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Oriental Goods Below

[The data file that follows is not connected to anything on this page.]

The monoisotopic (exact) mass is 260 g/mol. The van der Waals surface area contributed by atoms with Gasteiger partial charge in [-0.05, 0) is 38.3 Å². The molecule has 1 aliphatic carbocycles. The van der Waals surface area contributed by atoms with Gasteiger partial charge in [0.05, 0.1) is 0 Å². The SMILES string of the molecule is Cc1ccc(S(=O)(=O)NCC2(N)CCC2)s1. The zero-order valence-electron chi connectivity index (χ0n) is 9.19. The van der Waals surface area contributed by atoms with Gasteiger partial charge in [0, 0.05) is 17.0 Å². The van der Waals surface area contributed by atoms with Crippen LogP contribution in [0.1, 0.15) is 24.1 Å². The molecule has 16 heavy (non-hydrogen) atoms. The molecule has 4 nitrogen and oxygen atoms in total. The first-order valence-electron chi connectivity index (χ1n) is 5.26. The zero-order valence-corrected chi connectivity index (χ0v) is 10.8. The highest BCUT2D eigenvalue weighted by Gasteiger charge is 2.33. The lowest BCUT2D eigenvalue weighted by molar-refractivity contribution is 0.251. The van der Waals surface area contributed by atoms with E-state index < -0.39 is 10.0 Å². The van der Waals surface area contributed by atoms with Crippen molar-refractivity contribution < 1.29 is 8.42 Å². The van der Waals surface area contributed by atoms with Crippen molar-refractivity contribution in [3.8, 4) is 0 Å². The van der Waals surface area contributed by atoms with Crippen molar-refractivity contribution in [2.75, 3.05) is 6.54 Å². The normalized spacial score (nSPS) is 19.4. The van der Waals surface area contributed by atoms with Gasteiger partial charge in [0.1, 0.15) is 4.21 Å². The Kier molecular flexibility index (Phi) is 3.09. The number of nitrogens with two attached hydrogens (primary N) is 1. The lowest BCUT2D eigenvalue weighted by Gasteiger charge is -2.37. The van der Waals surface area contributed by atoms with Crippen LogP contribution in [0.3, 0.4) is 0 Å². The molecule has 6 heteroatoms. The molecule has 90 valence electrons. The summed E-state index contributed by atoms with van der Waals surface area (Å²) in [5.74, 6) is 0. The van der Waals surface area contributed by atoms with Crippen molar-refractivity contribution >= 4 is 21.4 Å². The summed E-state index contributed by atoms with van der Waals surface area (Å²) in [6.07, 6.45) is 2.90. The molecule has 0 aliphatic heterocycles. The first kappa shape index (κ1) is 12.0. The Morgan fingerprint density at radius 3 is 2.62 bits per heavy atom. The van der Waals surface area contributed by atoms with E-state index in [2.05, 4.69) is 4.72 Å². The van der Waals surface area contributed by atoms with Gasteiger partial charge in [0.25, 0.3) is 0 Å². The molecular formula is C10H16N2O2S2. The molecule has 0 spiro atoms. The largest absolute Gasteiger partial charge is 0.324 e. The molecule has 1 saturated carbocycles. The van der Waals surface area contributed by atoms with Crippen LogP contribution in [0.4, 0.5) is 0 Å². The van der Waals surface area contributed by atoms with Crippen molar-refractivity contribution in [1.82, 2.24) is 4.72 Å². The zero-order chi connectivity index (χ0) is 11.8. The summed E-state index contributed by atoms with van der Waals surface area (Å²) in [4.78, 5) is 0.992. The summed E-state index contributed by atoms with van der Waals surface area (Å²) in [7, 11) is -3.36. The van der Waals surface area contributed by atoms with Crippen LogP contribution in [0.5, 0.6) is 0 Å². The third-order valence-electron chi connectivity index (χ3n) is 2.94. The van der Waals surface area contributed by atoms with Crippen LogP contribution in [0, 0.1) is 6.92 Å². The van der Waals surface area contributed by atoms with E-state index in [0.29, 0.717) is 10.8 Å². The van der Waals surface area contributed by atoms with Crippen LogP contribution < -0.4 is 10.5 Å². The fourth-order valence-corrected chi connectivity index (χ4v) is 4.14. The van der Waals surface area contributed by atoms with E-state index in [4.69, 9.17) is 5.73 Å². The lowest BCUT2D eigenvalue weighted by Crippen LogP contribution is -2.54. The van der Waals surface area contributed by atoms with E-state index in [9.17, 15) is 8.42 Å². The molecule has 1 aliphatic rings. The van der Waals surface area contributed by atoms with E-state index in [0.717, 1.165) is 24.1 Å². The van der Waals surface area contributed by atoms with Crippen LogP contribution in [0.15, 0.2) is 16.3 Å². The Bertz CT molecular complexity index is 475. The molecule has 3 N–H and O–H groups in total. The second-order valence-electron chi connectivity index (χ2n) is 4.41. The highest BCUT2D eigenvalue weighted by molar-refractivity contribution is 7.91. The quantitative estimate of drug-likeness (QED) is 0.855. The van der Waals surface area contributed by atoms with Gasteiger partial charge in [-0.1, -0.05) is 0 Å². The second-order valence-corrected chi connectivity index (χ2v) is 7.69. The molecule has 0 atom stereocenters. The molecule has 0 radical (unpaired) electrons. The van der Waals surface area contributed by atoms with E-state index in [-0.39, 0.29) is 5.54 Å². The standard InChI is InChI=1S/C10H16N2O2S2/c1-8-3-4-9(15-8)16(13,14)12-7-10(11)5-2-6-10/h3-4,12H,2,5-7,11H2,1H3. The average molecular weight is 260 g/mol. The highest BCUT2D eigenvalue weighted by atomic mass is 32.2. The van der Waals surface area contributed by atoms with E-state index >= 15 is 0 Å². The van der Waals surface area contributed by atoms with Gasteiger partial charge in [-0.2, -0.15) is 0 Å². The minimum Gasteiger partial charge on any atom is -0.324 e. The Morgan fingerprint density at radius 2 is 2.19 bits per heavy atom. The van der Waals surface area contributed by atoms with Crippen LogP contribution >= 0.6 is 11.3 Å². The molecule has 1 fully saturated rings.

Original Cost /H\UR LIQUIDATION SALE is in progress, and for ^ a few more days the phenomenally low prices will prevail. This is a rare opportunity to purchase the piece of Oriental ware for which you have been wishing. See these prices: TEAK WOOD STANDS. Formerly worth $24.00—now. ...$12.96 Formerly worth $17.60—now... ... ... 8.60 Formerly worth $18.00—now.... 10.00 Formerly worth $35.00—now.,.. ... .G3.65 UMBRELLA STANDS. Formerly worth $15.00—now.$8.50 Formerly worth $ 8.50—now. 3.75 STATUARY FIGURES. Formerly worth $8.50—now.$3.25 Formerly worth $5.60—now.. ... ... 2.20 Formerly worth $3.75—now. 1.45 Formerly worth $1.50—now.35 A large quantity of China Laces, Embroidery and many other articles to go at proportionately low prices. We will also offer tempting prices on Oriental Rugs during these few .days. Don’t miss this exceptional opportunity. ORIENTAL ART STORE 319 North Nineteenth St. ABO-SAMRA & KANDELA, Props. Start Right The best way to begin the New Year is by putting your teeth in perfect con dition. If you want tins done by the finest dentists in the country and at an honest price you will surely come to our offices. FULL SET OF TEETH $5.00 CROWN AND BRIDGE WORK - - $3.50 UNION PAINLESS DENTISTS. 2029^ Second Avenue. Entire Second Floor. WHEN NEEDING LUMBER PLANING iLL STUFFS OF ALL KINna Brackets, Mouldings, Columns, Etc. You'll find it to 70'jr i nterest! > give us a call. j HOUSE BILL8 A SPECIALTY. JENKINS LUMBER CO. \ Sard. Mill and Office. Cor. If Ik St. and 10th Are., N. Both Phonee 11*4. Perhaps It la not etched enough; aend It to the Gawk JCrgravtng Co. People a | phone STS. j AMUSEMENTS AT THE JEFFERSON. .Saturday afternoon and ni«ht— - “The Tenderfoot.” -o-— AT THE BIJOU. Remainder of week, with matinees - this afternoon and Saturday after noon—“The Show Girl.” -4 "The Tenderfoot." The seat sale for Saturday matinee and night of W. P. Cullen’s production of "The Tenderfoot," with Oscar L. Flgm&n and Ruth White as the stars, will open this morning at the Jefferson. There are many delightful features In "The Tender foot," it being not only one of the pret tiest of operatic comedies musically, but having a book that is really funny. There are many opportunities in the role of Professor Pettibone for a comedian and Flgman is said by the Chicago critics, where the piece has just finished a run, to be better than Richard Carle in the part. MIhb Ruth White, in the character of Marion, the dashing western girl whose marital troubles form the theme of the piece, is said to be excellent. At the Bijou. Lou Hall is making himself a great favorite at the Bijou theatre this week as the "property man" in "The Show Girl." He gives a unique character study and sings several good songs. The Mason sis ters are also winning applause in their whirlwind dance. A matinee is scheduled for this after noon and the usual performance will be ; given tonight. “WHALE OIL GUS” TO LECTURE FRIDAY. Capt. A. E. Folger or "Whale OH Gus," hs (he Is familiarly known throughout the country, will give an entertainment at the First Christian church Friday night. Captain Folger has had eighteen years practical experience in chasing whales j and tells many thrilling stories of actual I shipwrecks and his many experiences. He Is thoroughly familiar with all the differ ent species of whale, of which he says there are twenty-seven, only one of which has teeth. Captain Folger’s entertainment is unique and from an educational stand point is well worth hearing. He is this week giving lectures at the various schools throughout the city. "Little Mon day." who was born on a whaling boat, is with Captain Folger and assists in the entertainment. The lecture will be Illus trated with an exhibition of the actual implements used in destroying the whale and also with parts of the whale it self. Phone 27« (People’v> if you want tM Gawk Engraving Col 1 FRIDAY ^ BARGAINS Not a catch-penny sale for a few, but a sale in which every one may participate. j COME—Early or Late—FRIDAY Black Japanned Coal 4 Hods . J. Ten-quart Heavy Galvanized 1 Pails.Ivt Large White C. C. Chambers. Peninsular Steel Range $27.50 This Range is guaranteed to be a good cooker and baker; has inner lining of asbestos, and entire Range made of best . ^ _ _ sheet steel. All doors and trimmings full nickel ^i| plated. A genuine Peninsular $35.00 Range for wv 2020 Second Ave. 2021-3 Third Avenue. THE FAIR Phone 88 OUR SPECIALTIES Heart Flooring I Heart Fencing Heidt-Nelson Coal and Lumber Co. i Phones 943 Avenue £ and 17th Street YESTERDAY'S EVENTS. I SOCIAL WORLD Wedding of Miss Amelia Nabb and Mr. Walter Phillips A BEAUTIFUL CEREMONIAL Altar Transformed Into Garden Ter races and Picturesquely Decorated. Bridesmaids In Pompadour Gowns, With Bouquets. The -wedding of Miss Amelia Braden Nabb, second daughter of Mr. and Mrs. Charles Henry Nabb, and Mr. Walter Chew Phillips, took place last evening at 8:30 o'clock at the First Baptist churoh. The ceremony was performed by the Rev. Dr. A. J. XMckerson, the Episcopal ser vice, the churoh of the bridegroom, being used. The decorations were entirely out of the ordinary. A garden effect was produced by beds abloom with narcissus in the cen tre of which was a rare pandanus with green and gold foliage. On either side of this central bed were beds filled with potted plants. About the choir rail was a trellis of smilax and on either side were •terraces covered with English Ivy. Palms rising to a stately height made a mag nificent background. Completing this elab orate decorative plan were imperial bay trees twelve feet tall and the rare Kentla plants. The pews reserved for the fam ily and reception guests were designated by ropes of, smilax caught with white hya cinths. Preceding the ceremony was an organ recital and a violin solo was given Just before the wedding party entered the church. Miss Nabb, who was given away by her father, wore a regal gown of white satin brocaded in orchids and trimmed with point lace embroidered with pearls. The trained skirt was finished at intervals with medallions of point lace threaded with pearls. The veil was of tulle and the bridal bouquet was of lilies of the valley and orchids. Miss Estelle Nabb, a younger sister of the bride, was maid of honor. She wore a gown of white radium cloth trimmed with lace and carried Golden Gate roses. Mrs. Hubert Drennen, another sister of the bride, was matron of honor. She wore a gown of lavehdar pompadour silk and carried Palma violets. Mr. Phillips’ best man was Mr. Houston Davis. The bridesmaids coming down alter nate aisles made a brilliant picture.. Miss Scott of Indianapolis and Miss Helen Van Moose were the first of the brides maids to enter the church. They were gowned in pink pompadour silk and car ried Da France roses. Miss Millie Dren nen and Miss Helena M unger of Detroit entered next and were gowned In yellow pompadour silk, their bouquets of Mar chalneil roses. Following them came Miss Mary Anderson and Miss George Weatherly. Their gowns were of blue pompadour silk and their flowers were white roses. Mr. Jack Asburry, Mr. William Huey, Mr. John T. Yeatinan, Mr. Beall of Lex ington, Mr. William Wisner of Memphis, and Mr. J. W. Dickson of Hobart, Okla., were groomsmen. The ushers were Mr. T. R. Shields, Mr. Edward Crawford, Dr. Lewis C. Morris and Mr. Mark John ston of Georgia. After tlje ceremony at the church Mr. and Mrs. Charles Henry Nabb gave a re ception at the Hillman to three hundred guests. The arrangements were on a mag nificent scale. Mr. and Mrs. Phillips re ceived their congratulations In the palm room, which was transformed into an enchanting place, where electrical foun tains had been arranged especially for the occasion and southern smilax and palms used so lavishly as to hardly make any port of the palm garden the same in appearance. About the arcade was built a curving trellis fully twenty feet high, which extended from the white pilasters to tall pedestals placed at inter vals about the court- There were five of these pedestals banked to a great height with palms, and all of them were studded with small white and green lights. In the center of the palm room was an elec trical fountain of bronze and gold, the water playing over colored lights. An orchestra was stationed back of the palms. Besides these elaborate decorations the pink drawing room and the entire reception suite, including the private ball room. were used and decorated with cost ly and beautiful roses. In the private dining room a buffet supper was served. The decorations of smilax studded with wedding bells were gorgeous. Each bell, more than a hundred In number, con tained an electric light, which shone star like amid the foliage. Lilies of the valley were used to carry out the white and green colors, and the table decorations were In large wedding bells decorated with lilies. Mr. and Mrs. Phillips left last night for the east. The bride wore a traveling gown of English cheviot. Upon their return they will be at home for the remainder of the winter at the Hillman. Mrs. Nabb. the bride’s mother, was handsomely gowned In gray. Among the house guests for the wedding were Mrs. Bruce Cochran of Columbia, Tenn., who wore a gown of white brocaded satin; Mrs. Henry Hopple Young of Charlotte, W. Va., who was gowned In white satin; Mrs. William Scott of Indianapolis, gowned In chiffon satin cloth; Miss Lil lian Williamson of Lancaster. Pa„ in white chiffon cloth. The wedding was preceded by some bril liant events. Among those who entertained In compliment to Miss Nabb were Mrs. Harry Jones, who gave a large card party; Mtb. A. J. Bowron and Mrs. Hu bert Drennen, who entertained at lunch eon; Miss Mary Anderson, who also gave a bridesmaids’ luncheon; Miss Lillie Dren nen, who gave a dinner; Mr. and Mrs. Bradley Saunders, who gave a bal masque, while among the dinner parties was one given by the groomsmen and ush ers, and also a dinner at which Mr. and Mrs. Nabb entertained on Tuesday even lng. _ WILSON-CHAIRSELL. Yesterday afternoon at 3 o'clock at the residence of the bride's parents, Mr. and Mrs. H. Chairsell, 2216 Fifth avenue. Miss Elisabeth Mary Chairsell and Mr. Charles S. Wilson were united In marriage, the Rev. John W. Stagg of the First Presby terian church, officiating. The decorations were of southern sml lax, palms and ferns. The bride wore a traveling suit of gar net colored cloth with hat to match, and carried bride’s roses and maiden hair ferns. Mr. and Mrs. Wilson have gone to Florida. On their rerturn they will be at home with Mrs. Wilson's parents. BELL-WILSON. Chattanooga, January 10.—(Special. >— Miss Matty© Wilson of this city and Mr. Frank Howe Bell of Birmingham were married this evening at the residence of the bride's parents, Mr. and Mrs. T. T. Wilson, on Vine street, the Rev. T. H. Bell of Atlanta, fathei of the groom, as sisted by Dr. Howard Lee Jones of this city, officiating. The Wilson residence was elaborately decorated with ferns, flowers and wedding bells. Mr. Fred Lowery and Mr. Hill Ferguson of Birmingham were ushers, while Mr. Fred Wilson, brother of the bride, was best man, and with the bride groom met the bride and her attendant In front of the altar. Mrs. Fred Lowery led the bride’s procession, being matron of honor. She wore a beautiful dress of lace over apple green rfllk, and carried roses and carnations. Mrs. Lowery was followed by Miss Blanche Bell of Atlanta, sister of the bridegroom. Miss Bell wore rose net over rose chiffon and taffetta and carried roses and carnations. Miss Daisy Estes of St. Augustine, the maid of honor, wore a pretty toilette of pale blue lace over blue chiffon and taffeta, and like the other attendants carried roses and carnations. Little Adel© Lowery was the flower girl. After the service was performed by the two clergymen, the bride and bridegroom received the congratulations of their ; friends who were present, and later a large reception was held. An elaborate wedding supper was served in the dining room, where the decorations were in white carnations and white wed ding bells. Mr. and Mrs. Bell left for a wedding journey on a late train, the bride wearing a golng-away gown of dark plum cloth with a toque to match. After their wed ding tour they will be at home at Bir mingham. GRADUATE NURSES. A meeting of the Graduate Nurses’ as sociation will be held on Saturday after noon at 4 o’clock at the Hillman hospital. CLIONIAN CLUB. Mrs. Mark Myatt will entertain the CUonlan club on Friday afternoon. SIMMS-REESE. The wedding of Miss Virginia Pickens Reese and Mr. Thomas Simms will take place this evening at 8 o'clock, at the res idence of the bride’s parents, Mr. and Mrs. Carlos Reese, 1600 Twelfth avenue. Following the ceremony a reception will be held. MRS. GRAY’S JAPANESE COTILLON Mrs. Henry Bramlette Gray will give a Japanese cotillon on the evening of Feb ruary 8 at the Hillman, the occasion to be a brilliantly picturesque costume dance. Mrs. Gray's guests of honor will be the group of Christy girls. Miss Marjorie Catchlngs. Miss Ethel Clifford, Miss Mary Gillespy, Miss Mary Ruth MoLester, Miss Bertha Blatter and Miss Jessie Thomp son. NOTES AND PERSONALS. MaJ. and Mrs. Frank Y. Anderson and MIhs Mary Anderson left last night for New Orleans. They will be the guests there today of Mr. and Mrs. D. D. Curry and tonight, after a dinner which will be given at the Pickwick club, the party, which will also Include Miss Pauline Curran, will leave In a private car for Mexico. They will be absent several weeks. Owing to the early hour of their departure last evening Miss Anderson, who was one of the bridesmaids In the Phll llps-Nabb wedding, was unable to remain to the reception. Mrs. Anderson, who has been 111 with grip for several days, while not sufficiently strong to attend the wed ding, was much better and started on her journey In her usual bright spirits. m m m Mrs. Corlnne Tuttle has arrived from Dallas and is the guest of Mrs. Walker Percy. * • • Mr. William Wisner of Memphis, is In Birmingham. • * * Among the charming women to visit Birmingham this winter will be Mrs. Ed mund Brush Hatcher of Louisville, who will be the guest of Mrs. Richard F. Johnston before Lent. * • • Mrs. Henry B. Gray will entertain the Little Jokers this afternoon at 2:3« o’clock. * • * Mrs. H. C. Peterson of Opelika, is the guest of her daughter, Mrs. Percy Nixon. ■ • ■ Dr. and Mrs. Dedman entertained last evening on the occasion of the fifth an niversary of their wedding. • • • The Amaranth club will meet tomorrow afternoon with Miss Alabama King In stead of with Miss Jackson. • • • Mrs. G. H. Foote entertained the Wed nesday Afternoon Euchre club yesterday at 1916 Fifth avenue. Mrs. R. D. Carver won the first prise, a beer tankard, and Mrs. Martin L. Semon was awarded the booby, a steyne. Refreshments were served. • • • Mrs. Norton D. Whitley entertained Pel ham Chapter, United Daughters of the Confederacy, yesterday afternoon at 3 o’clock at her home. 706 South Twentieth street. The occasion was most enjoyable. Mrs. Whitley was elected secretary of the chapter. a • • • Mr. and Mrs. George C. Harris will leave today for Memphis, where they will spend several days, Mrs. Harris with relatives and Mr. Harris on business. $50.00 given away ia the Knowledge contest. Watch fer it -- “Purity at Parker’s’* — YOUR telephone and our motorcycle mes senger service saves all the time there is to be saved between the writ ing of the prescription by the doctor and the ad ministering of the first dose by the nurse. John L. Parker Two Drug Stores Woodward Bldg- Five Points Down-town store open all night. EALZELL OPENS UP ON TARIFF ISSUE Mr. Keifer Urges the “Stand Pat” Doctrine MORRIS CASE IS INJECTED Mr. Payne Roasts Mr. Sheppard for Bringing Up the Matter, Which, He Says, Belongs In Police Court. Washington, January 10.—A vigorous speech In favor of the Philippine tariff bill by Mr. Dalzell of Pennsylvania opened the proceedings in the House today. It was followed by several others against the measure, most notable of which was a two-hour address by the veteran states man, Mr. Keifer of Ohio, an ex-speaker, who returns to the House after a retire ment of twenty years. Mr. Keifer be spoke “stand pat” doctrine of the most pronounced type and said he should op pose the pending bill because it was a concession to the democratic principles. His speech was replete with recollections of earlier days and received the closest attention and liberal applause from both sides of the chamber. Just before the session closed the inci dent of the ejection from the executive ! offices of Mrs. Minor Morris was made the suoject of discussion by Mr. Sheppard of Texas. A brief reply was made by Mr. Groevenor of Ohio, who deprecated sending out sensational reports regard ing the American administration. Dalzell Opens Debate. Mr. Dalzell of Pennsylvania opened the debate on the Philippine tariff bill. He asserted that the Philippine archipelago was a portion of the United States and sought free trade both ways, but under the circumstances, that at this time, is impossible. When the treaty stipulation which granted Spain the same advantages as the United States expires in 1909, there will be free trade under this bill. As serting that the future of the Philippines was a problem for the statesmen that are to come, Mr. Dalzell Insisted that self government had been given the Filipino people except in the two rights, trial by i jury and to bear arms. "We have,” said Mr. Dalzell, "extended to these people our navigation laws, our immigration laws, our alien contract la bor law*. Do you mean to :ell me we shall commit them to our oppressive poli cies, require them to carry their goods only In American bottoms, and still ex clude them from our markets? No, the Philippine Islands must be either wholly foreign or wholly domestic.” Referring to the charge of Inconsistency made against him yesterday by Mr. Bo nynge of Colorado, Mr. Dalzell remarked: “I want to say that the charge of In consistency which Emerson has charac terized as 'the terror of feeble minds,’ has no terror for me. There Is no man who will continue for any length of time in public life who will not at some time or other be charged with apparent inconsist ency. The question that was all absorb ing and agitating the American people when that speech was delivered was ‘Does the constitution follow the flag?’ In the government of our insular posses sions, are we bound by the limitations of the constitution? I strongly main tained that we were not; that the su preme court subsequently decided that we were not—to that doctrine I still adhere In pointing out the dangers to which we should be subjected. I said that It would bring us free trade with Porto Rico and with the Philippines; that It would Incor porate Into the body of our citizenship 12,000,000 Malays and I protested against putting our labor on a plane with the half of the savage labor of the Philip pines. “I still contend that If bound by the lim itations of the constitution, all that I said then would be true. But X propose to demonstrate now that the enactment of this measure will not place labor of the Philippines on a plane with our farmer, nor will it affect a single dollar of a single wage-earner. "The gentleman is right, I did call a halt—but the people of the United States refused to respond. They said our con stitution may not follow the flag but justice and fair play do.” (Applause.) Characterizing as iridescent the claims of the sugar and tobacco champions. Mr. Dalzell Itemized the cost of a pound of Philippine sugar laid down In New York, which aggregated 4.13 cents as against 3.90 as the cost of Michigan beet sugar and 3.71 of Colorado sugar. From this he deducted that within the next century the American beet sugar was In no danger of competition from Philippine sugar. Interruption By Longworth. An Interruption was made by Mr. Long*? worth, O., who was a member of the Sec retary Taft expedition to the Philippines last summer. Had It not been demonstrat ed, he asked, that all of the sugar raised in the Philippines waa raised on the Island of Panaya, and that all the labor required Is to be brought to the Island from other Islands. This, Mr. Dalzell replied, was his un derstanding. Mr. Dalzell concluded with the plea, "Shall we follow the President of the United States, the great leader of the re publican party, or,shall we desert him? It will not do to try and hide self-interest under the plea of loyalty to protection— It will not do to sneer at sentiment—If It fall here it will not fall In that great forum of the American people, a people that sprung to arms to avenge the sail ors of the sunken Maine and spilt the blood of Its sons In a war not for glory or conquest, but for humanity. "The same ennobling sentiment calls us today—let us answer in the same spirit." Opposition to the bill was made because of the fear of rice competition by Mr. Pujo of Louisiana. As the result of an interruption. Champ Clark of Missouri made this comment re garding the Dingley tariff law: "I think It Is an Infernal curse to the whole Ameri can people." Mr. Williams, minority leader, Interject ed Into Mr. Pujo's speech the exact demo cratic position on the tariff. lie said: "It should be levied solely with regard to the maximum revenue production. If It protects In certain places well and good, but that should not be Its primary object." Mr. Keifer Takes the Floor. Mr. Kiefer of Ohio, once speaker of the House, and who i.as returned as a mem ber after an absence of twenty years, took the floor. He was somewhat em barrassed. he said, to take a position in opposition to that of both parties on the bill. "On this side,’’ he said, "t'he claim is made that ‘there is not enough of free trade in it to have it made secure’, and on the other side that there is enough ‘constitutionality’ in It to hurt.” He quoted from the speech of Mr. Payne to the effect that the bill would not do the Philippines much good, but there was sentiment in it. The Filipinos thought it would encourage them, and then he declared: “I am opposed to--’raging anybody, but I can't see my way clear to vote for this bill merely because the Filipinos are deceived in the belief that it will do them some good w..en it won't." About twenty-five years ago Mr. Keifer said he had made a prophecy In a ten minute speech in the House which had come true. That was that the only way to get rid of the college professor’s theory of free trade was to have free trade. We had had free trade and 'had gotten rid of tihe theories. He was opposed to Join ing the free traders now. He contrasted the present prosperity with the “soup house days" of the Wilson bill, and was follow with amusement in reviewing democratic declarations that God and not the republican party was responsible for prosperity, for the better conditions which followed resumption and for the estab lishment of the gold standard. “I say it reverently," he continued, “that my party advocates the things that the Almighty sees fit to work out and accomplish completely and that ti.rnld be glory enough for us. “And it may be said that the democratic party in the many things it has had on Its banner and gone down to defeat has simply been unfortunate that the Al mighty was not with them.” Do-Nothing* Prefer Free Trade. Every man In the United States who does nothin* and produces nothin* Is a freetrader, said Mr. Keifer, and hls neigh bors want protection. The tariff revision demanded by Massachusetts, he noticed, did not Include anything on the free list that was produced In that state. Mr. Keifer spoke for more than two hours and was warmly congratulated by members from both sides of the chamber. Opposition to the bill was made In a twenty minute speech by Mr. Dixon of Montana. Hls assertion that republicans were uniting to further the democratic doctrine of free trade brought a protest from Mr. Macon of Arkansas, who said the democratic party did not stand for free trade. “•How about the declarations of Champ Clark and Bourke Cochran In their asser tions that all the custom houses should be tom down,” asked Mr. Dixon. "I have great respect for the gentle man from Missouri,” responded Mr. Ma con, "but not so—well, I have less re speot for the opinions of the gentleman from New York." The last remark was received with mer riment. Mr. Williams, the minority leader, ex plained that his party dUf not believe In free trade, and the declaration In Its platform that “all forms of protection are robbery to which attention was called by Mr. Orosvenor did not mean free trade.” White House Incident. The recent ejectment of Mrs. Minor Morris from the White House of flee building wae made the subject of re marks by Mr. Sheppard of Texas. Mr. Sheppard has a resolution for an Investi gation of the Incident pending before the rules committee. Mr. Orosvenor made the point of order that the discussion of a resolution pending before a committee was not proper. ”1 object to a Chinese a ill around the White House, as well as around the United States.” Mr. Sheppard replied. "If the gentleman thinks It Is a proper subject matter to arraign the president and hls household, why let him go ahead,” said Mr. Orosvenor. •'I will let the country Judge of that,” retorted Mr. Sheppard, "if the President had heard the howl of a wolf or the growl of a bear In the adjoining room, he would have been on the scene Immediately,” he continued, characterising the occurrence as an "unwarrantable and unnecessary brutality,” which demanded Investigation and merited censure. "If Congress," he continued, "com posed of American father*, husbands. brothers, permits this incident to go un rebuked, It will add a passive and cow ardly approval of this violation of the most sacred principle of American life.” Mr. Payne of New York made the point of order that Mr. Sheppard was not dis cussing the MU under consideration and Mr. Olmstead In the chair ruled that In committee of the whole great latitude Is allowed. Mr. Payne remarked that he disliked to deprive the democratic party of a new Issue, but he thought the speech was one that would be more In place In a police court than In the House. Mr. Grosvenor said he knew no differ ence between the dignity of the White House and any other home In the city, and he did not consider the American Congress in the sense of a police court or as having anything to do with the question of disorderly conduct of any em ploye In the neighborhood of the White House. He did not believe any condition had arisen where the husband of the woman In question could not secure the proper redress. The House adjourned at 6:05 o’clock until tomorrow. Money for Confederate Graves. Washington, January 10.—The Senate made It plain today that it had heard yes terday all it wants to hear for the present on the Moroccan question. There were two opportunities to resume consideration of the subject, but both were avoided and apparently with the assent of all the members. Having had its day In court, the resolution dealing with the subject was placed on the calendar, and when It was reached in regular order no one man ifested the least disposition to disturb 11 there, and the Senate adjourned at a com paratively early hour, rather than take it up. Notwithstanding the early adjournment a good deal of business was disposed of. About eighty bills were passed, leaving on the calendar only six or seven meas ures. Of the bills passed, a large ma jority grant private pensions and many were bridge bills. One of the bills favor ably acted upon appropriates $200,000 for the appropriate marking of the graves of Confederate soldiers who died in north ern prisons during the civil war. For tihe rest of the session the Senate gave attention in turn to the question of the salaries paid to Panama canal officials, to the pure food, bill and the merchant marine shipping bill, but without taking ac tion on either of those subjects. The canal subject was discussed by Mr. Simmons and the pure food bill by Mr. Hepburn. Gotham’* Great Future. From the Detroit Free Press. Every fifth voter in New York is * native American, so that in twenty years New York will be the metropolis of Eu rope too. Maryland Physician Cures Himself of Eczema with Cuticura Remedies. Prescribes Them and Has Cured Many Cases Where Other Formulas Have Failed—Dr. Fisher Says: CUTICURA REMEDIES • POSSESS TRUE MERIT “ My face was afflicted with eczema in the year 1897. I used the Cuticura Remedies, and was entirely cured. I am a practicing physician and very often prescribe Cuticura Resolvent and Cuticura Soap in cases of eczema, and they have cured where other formulas have failed. I am not in the habit of endorsing patent medicines, but when I find remedies possessing true merit, such as the Cuticura Remedies do, I am broad-minded enough to proclaim their virtues to the world. I have been prac ticing medicine for sixteen years, and must say I find your Remedies A No. 1. You are at liberty to publish this letter, or any part of It. I remain, very truly £)urs. G. M. Fisher, M. D., Big Pool, d., May 24,1905." CUI1CURA-THE SET, $1. Complete Treatment for Every Humor from Pimples to Scrofula Bathe the affected parts with hot water and Cuticura Soap, to cleanse the surface of crusts and scales and soften the thickened cuticle; dry, without hard rubbing, and apply Cuticura Ointment freely, to allay itching, irritation, and inflammation, and soothe and heal; and, lastly, take Cuticura Resolvent Pills to cool and cleanse the blood. A single set, costing but one dollar, is often sufficient to cure the most torturing, disfiguring,' itching, burning, and scaly skin, scalp, and blood humors, with loss of hair, from infancy to age, when all else fails.